Current Affairs

Analysis: What now for the Anglicans?

Tony Grew February 20, 2007
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The final communique from the leaders of the Anglican church seems on the surface to provide a simple way forward.

The primates demand that the American church stop ordaining gay bishops and give a commitment not to bless same sex partnerships.

The Americans have been given until 30th September to make a statement pledging they will comply with these instructions.

However, there are still clear divisions, and the creation of a separate organisation in the Episcopal (American) church for conservative Anglicans could have consequences for the Church in England .

The final statement from the primates does not appear to come from a position of unity. Even the introduction to the statement says “some of us believe.”

The primates said they wanted an: “unequivocal common covenant that the bishops will not authorise any rite of blessing for same-sex unions.”

The issue of blessing gay weddings or partnerships is actually relatively straightforward.

The American and Canadian churches had formally been performing these blessings. To an Anglican, the liturgy (ie: the various services of worship) form the basis of the religion.

Fr Martin Reynolds of the Lesbian and Gay Christian Movement explains:

“Anglicanism has a philosophy: “as we pray so we believe.” So any formal liturgy defines our belief.

For us our liturgy is our theology, it is what makes us what we are.”

Put simply, if you write it down and start performing it as a service, then it becomes an article of faith. The North American churches were basically saying that gay weddings were sanctioned by the Anglican communion.

According to the policy of the Church of England there are no authorised blessings. The question in the minds of the primates was that they seemed to have been authorised in some dioceses.

Everyone knows that blessings take place in an ad hoc way or as a pastoral matter for an individual vicar, but having them as a formal ceremony was bound to cause problems. As was ordaining a sexually active gay man as a bishop.

The document calls on the Episcopalians not to put forward any candidates as bishop who are involved in a same-sex relationship.

“A candidate for Episcopal orders living in a same-sex union shall not receive the necessary consent – unless some new consensus on these matters emerges across the Communion,” reads the statement.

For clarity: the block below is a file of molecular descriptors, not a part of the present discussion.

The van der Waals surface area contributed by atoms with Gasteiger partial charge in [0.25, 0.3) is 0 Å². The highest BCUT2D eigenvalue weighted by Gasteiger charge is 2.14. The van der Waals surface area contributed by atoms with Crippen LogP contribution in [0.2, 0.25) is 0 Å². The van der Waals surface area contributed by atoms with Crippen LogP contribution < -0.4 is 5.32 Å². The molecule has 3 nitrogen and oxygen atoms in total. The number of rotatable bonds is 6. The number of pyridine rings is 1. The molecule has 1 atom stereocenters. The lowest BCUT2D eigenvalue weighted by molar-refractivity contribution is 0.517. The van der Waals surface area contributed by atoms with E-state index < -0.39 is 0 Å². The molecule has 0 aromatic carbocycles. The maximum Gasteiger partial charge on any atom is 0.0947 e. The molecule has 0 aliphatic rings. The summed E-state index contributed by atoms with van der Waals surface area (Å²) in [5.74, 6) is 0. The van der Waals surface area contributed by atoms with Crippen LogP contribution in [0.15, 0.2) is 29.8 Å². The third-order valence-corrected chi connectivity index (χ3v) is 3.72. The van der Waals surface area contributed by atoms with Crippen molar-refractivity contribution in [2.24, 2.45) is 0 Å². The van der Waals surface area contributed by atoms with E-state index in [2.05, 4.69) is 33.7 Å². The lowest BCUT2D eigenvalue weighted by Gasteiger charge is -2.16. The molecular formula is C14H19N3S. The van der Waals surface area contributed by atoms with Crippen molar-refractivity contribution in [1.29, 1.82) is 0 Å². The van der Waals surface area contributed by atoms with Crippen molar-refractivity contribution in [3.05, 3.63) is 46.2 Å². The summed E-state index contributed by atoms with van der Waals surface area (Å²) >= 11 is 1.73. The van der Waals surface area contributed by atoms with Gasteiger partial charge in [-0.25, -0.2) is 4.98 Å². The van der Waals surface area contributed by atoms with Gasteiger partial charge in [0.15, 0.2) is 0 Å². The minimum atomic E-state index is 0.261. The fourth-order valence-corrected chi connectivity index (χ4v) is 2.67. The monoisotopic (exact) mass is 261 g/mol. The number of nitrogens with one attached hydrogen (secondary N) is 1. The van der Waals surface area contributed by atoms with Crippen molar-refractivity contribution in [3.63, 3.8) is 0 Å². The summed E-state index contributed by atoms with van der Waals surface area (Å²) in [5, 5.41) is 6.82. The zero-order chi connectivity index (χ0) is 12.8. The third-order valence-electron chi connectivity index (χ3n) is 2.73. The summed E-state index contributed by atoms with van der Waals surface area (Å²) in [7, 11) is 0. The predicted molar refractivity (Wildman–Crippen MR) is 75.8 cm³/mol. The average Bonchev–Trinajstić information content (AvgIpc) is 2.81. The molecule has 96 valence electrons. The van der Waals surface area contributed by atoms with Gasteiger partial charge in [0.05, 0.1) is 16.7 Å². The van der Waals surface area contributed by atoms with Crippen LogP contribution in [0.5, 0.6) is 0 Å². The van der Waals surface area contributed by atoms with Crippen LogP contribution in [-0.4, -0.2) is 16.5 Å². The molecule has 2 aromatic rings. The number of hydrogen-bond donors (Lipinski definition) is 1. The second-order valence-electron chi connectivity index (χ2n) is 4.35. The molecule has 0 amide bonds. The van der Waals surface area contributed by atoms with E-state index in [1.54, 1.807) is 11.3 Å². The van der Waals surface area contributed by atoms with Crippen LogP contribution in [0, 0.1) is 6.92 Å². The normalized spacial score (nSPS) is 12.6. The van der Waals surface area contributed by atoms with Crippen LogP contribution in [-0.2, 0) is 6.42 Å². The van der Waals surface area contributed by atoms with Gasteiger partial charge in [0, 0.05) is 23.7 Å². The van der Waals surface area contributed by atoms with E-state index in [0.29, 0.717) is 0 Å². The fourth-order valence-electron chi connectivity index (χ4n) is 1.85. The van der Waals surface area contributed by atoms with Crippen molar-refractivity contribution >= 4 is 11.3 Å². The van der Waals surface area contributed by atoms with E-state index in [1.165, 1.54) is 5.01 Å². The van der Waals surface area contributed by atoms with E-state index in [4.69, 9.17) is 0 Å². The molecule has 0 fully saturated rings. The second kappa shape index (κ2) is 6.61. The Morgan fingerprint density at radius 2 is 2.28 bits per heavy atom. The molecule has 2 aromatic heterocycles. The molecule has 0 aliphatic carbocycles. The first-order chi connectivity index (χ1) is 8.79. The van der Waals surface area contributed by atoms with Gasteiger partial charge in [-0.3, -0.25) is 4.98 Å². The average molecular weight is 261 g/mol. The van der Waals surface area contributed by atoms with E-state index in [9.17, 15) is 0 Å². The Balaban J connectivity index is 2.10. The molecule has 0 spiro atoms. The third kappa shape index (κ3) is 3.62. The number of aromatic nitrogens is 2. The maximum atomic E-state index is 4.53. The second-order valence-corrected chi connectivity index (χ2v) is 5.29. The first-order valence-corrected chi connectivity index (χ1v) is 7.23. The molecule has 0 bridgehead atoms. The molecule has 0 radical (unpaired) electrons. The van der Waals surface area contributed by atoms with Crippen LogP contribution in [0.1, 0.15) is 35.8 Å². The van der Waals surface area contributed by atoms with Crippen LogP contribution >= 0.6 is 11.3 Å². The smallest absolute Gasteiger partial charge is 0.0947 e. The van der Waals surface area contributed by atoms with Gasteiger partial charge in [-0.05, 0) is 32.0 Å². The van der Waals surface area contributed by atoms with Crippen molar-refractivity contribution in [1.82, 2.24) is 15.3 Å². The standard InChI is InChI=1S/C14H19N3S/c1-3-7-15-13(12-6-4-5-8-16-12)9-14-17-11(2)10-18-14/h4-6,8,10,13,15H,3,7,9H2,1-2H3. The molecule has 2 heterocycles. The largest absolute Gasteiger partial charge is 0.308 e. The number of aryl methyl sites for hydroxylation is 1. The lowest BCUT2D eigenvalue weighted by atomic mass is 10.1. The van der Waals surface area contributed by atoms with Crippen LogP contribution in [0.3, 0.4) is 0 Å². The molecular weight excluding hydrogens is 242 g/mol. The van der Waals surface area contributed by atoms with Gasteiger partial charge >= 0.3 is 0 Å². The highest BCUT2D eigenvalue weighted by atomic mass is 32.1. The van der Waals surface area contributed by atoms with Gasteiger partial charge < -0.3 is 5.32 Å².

So only sexually active gay men or women, or “married” ones, will be barred, and only from being elevated to the position of bishop.

This dodges the issue of gay priests, and also does not seem to answer why it was that Canon Jeffrey John was removed from his appointment as a bishop in England, despite publicly stating he was celibate.

Was it because he had a male partner, so the issue is one of being in love with someone of the same sex, rather than the sexual act? The conference has brought little clarity to the position of lesbian and gay clergy, or whether sexual practices or a loving relationship are to be a bar to becoming a bishop.

The idea of primates from around the world meeting and taking on the leadership of the church is a relatively new one, and judging by their inability to actually bring any clarity of thought to the issues at hand, is has not been a success.

“The primates have actually failed to bring any unity to the church and the suggestion that they should be given more power is ridiculous,” comments Fr Reynolds.

“The whole communion needs to look again at its management structure.”

Indeed it is the structure of the church that a noticeable change in direction has occurred.

Archbishop Rowan Williams has avoided schism, but has also allowed a parallel “organisation” for conservative Anglicans to be set up in the American church.

The primates statement says that this divisive structure can be applied elsewhere, and evangelicals in the Church of England have already applied to set up their own group.

These parallel structures, which have now been approved by the leaders of the church, formulate an entirely alternative group in the American church under the guidance of the existing primate.

This pleases no-one. For LGBT people, it seems to be saying that fellow Anglicans can split off and form their own group hostile to gay people’s rights while remaining within the church.

For the conservatives, they will not be happy that their group is under the authority of a pro-gay presiding bishop. They wanted to be free of her authority, but the primates have decided on a middle path.

As Fr Reynolds puts it: “What is being asked here is a change of policy and not a change of heart.”

The anti-gay Anglicans will still be allowed to be anti-gay. The pro-gay Anglicans will still not be allowed to formally bless same-sex couples or elect gay bishops.

We are seeing the development of two churches into an organised division, not a schism but not unity either.

It is a bitter pill for both sides of the argument to swallow. It also appears that rather than unify the church, the Anglican primates have just left the door open for bigger and more bitter rows in the future.

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